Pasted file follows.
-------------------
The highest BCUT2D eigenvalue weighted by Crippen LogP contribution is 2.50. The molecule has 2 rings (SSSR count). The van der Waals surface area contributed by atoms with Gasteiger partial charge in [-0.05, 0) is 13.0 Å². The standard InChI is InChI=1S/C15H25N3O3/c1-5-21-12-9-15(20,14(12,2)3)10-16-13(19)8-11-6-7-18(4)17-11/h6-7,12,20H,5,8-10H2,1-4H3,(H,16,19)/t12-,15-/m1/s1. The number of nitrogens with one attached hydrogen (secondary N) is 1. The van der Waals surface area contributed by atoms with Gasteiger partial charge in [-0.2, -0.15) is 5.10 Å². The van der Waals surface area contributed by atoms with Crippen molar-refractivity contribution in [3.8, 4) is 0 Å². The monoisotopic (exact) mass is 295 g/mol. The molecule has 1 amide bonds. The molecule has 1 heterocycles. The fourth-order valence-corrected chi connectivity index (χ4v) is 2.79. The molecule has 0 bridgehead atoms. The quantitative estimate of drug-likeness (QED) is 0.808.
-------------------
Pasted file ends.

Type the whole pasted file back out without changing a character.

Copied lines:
The highest BCUT2D eigenvalue weighted by Crippen LogP contribution is 2.50. The molecule has 2 rings (SSSR count). The van der Waals surface area contributed by atoms with Gasteiger partial charge in [-0.05, 0) is 13.0 Å². The standard InChI is InChI=1S/C15H25N3O3/c1-5-21-12-9-15(20,14(12,2)3)10-16-13(19)8-11-6-7-18(4)17-11/h6-7,12,20H,5,8-10H2,1-4H3,(H,16,19)/t12-,15-/m1/s1. The number of nitrogens with one attached hydrogen (secondary N) is 1. The van der Waals surface area contributed by atoms with Gasteiger partial charge in [-0.2, -0.15) is 5.10 Å². The van der Waals surface area contributed by atoms with Crippen molar-refractivity contribution in [3.8, 4) is 0 Å². The monoisotopic (exact) mass is 295 g/mol. The molecule has 1 amide bonds. The molecule has 1 heterocycles. The fourth-order valence-corrected chi connectivity index (χ4v) is 2.79. The molecule has 0 bridgehead atoms. The quantitative estimate of drug-likeness (QED) is 0.808.